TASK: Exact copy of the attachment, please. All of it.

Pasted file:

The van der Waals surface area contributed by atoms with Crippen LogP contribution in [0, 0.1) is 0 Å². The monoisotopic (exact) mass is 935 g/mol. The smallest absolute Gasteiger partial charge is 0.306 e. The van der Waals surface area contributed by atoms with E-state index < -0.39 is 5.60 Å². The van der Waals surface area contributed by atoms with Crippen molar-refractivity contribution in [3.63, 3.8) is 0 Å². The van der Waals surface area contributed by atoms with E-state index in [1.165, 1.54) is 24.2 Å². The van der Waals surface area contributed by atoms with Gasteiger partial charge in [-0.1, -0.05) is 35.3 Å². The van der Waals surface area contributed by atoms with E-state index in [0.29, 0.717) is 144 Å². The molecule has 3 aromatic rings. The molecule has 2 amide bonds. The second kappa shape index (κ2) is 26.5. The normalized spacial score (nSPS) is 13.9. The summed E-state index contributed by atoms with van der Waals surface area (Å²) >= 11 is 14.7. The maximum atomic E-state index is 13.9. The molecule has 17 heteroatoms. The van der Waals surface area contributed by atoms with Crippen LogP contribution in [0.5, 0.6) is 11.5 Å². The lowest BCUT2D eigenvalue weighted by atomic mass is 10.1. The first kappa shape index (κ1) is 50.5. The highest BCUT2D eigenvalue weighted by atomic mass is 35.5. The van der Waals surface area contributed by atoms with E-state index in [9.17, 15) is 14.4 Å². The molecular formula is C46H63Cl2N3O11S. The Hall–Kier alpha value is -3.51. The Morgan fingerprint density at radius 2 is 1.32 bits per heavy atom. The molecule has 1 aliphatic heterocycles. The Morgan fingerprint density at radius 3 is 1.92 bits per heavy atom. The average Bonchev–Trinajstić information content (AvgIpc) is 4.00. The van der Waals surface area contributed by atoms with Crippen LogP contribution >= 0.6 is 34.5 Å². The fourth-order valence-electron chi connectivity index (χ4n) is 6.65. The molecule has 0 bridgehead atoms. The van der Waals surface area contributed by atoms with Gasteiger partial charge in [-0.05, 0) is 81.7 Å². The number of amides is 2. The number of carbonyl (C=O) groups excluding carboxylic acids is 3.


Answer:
The van der Waals surface area contributed by atoms with Crippen LogP contribution in [0, 0.1) is 0 Å². The monoisotopic (exact) mass is 935 g/mol. The smallest absolute Gasteiger partial charge is 0.306 e. The van der Waals surface area contributed by atoms with E-state index < -0.39 is 5.60 Å². The van der Waals surface area contributed by atoms with Crippen molar-refractivity contribution in [3.63, 3.8) is 0 Å². The van der Waals surface area contributed by atoms with E-state index in [1.165, 1.54) is 24.2 Å². The van der Waals surface area contributed by atoms with Gasteiger partial charge in [-0.1, -0.05) is 35.3 Å². The van der Waals surface area contributed by atoms with E-state index in [0.29, 0.717) is 144 Å². The molecule has 3 aromatic rings. The molecule has 2 amide bonds. The second kappa shape index (κ2) is 26.5. The normalized spacial score (nSPS) is 13.9. The summed E-state index contributed by atoms with van der Waals surface area (Å²) >= 11 is 14.7. The maximum atomic E-state index is 13.9. The molecule has 17 heteroatoms. The van der Waals surface area contributed by atoms with Crippen LogP contribution in [0.5, 0.6) is 11.5 Å². The lowest BCUT2D eigenvalue weighted by atomic mass is 10.1. The first kappa shape index (κ1) is 50.5. The highest BCUT2D eigenvalue weighted by atomic mass is 35.5. The van der Waals surface area contributed by atoms with E-state index in [9.17, 15) is 14.4 Å². The molecular formula is C46H63Cl2N3O11S. The Hall–Kier alpha value is -3.51. The Morgan fingerprint density at radius 2 is 1.32 bits per heavy atom. The molecule has 1 aliphatic heterocycles. The Morgan fingerprint density at radius 3 is 1.92 bits per heavy atom. The average Bonchev–Trinajstić information content (AvgIpc) is 4.00. The van der Waals surface area contributed by atoms with Crippen LogP contribution >= 0.6 is 34.5 Å². The fourth-order valence-electron chi connectivity index (χ4n) is 6.65. The molecule has 0 bridgehead atoms. The van der Waals surface area contributed by atoms with Gasteiger partial charge in [-0.05, 0) is 81.7 Å². The number of amides is 2. The number of carbonyl (C=O) groups excluding carboxylic acids is 3.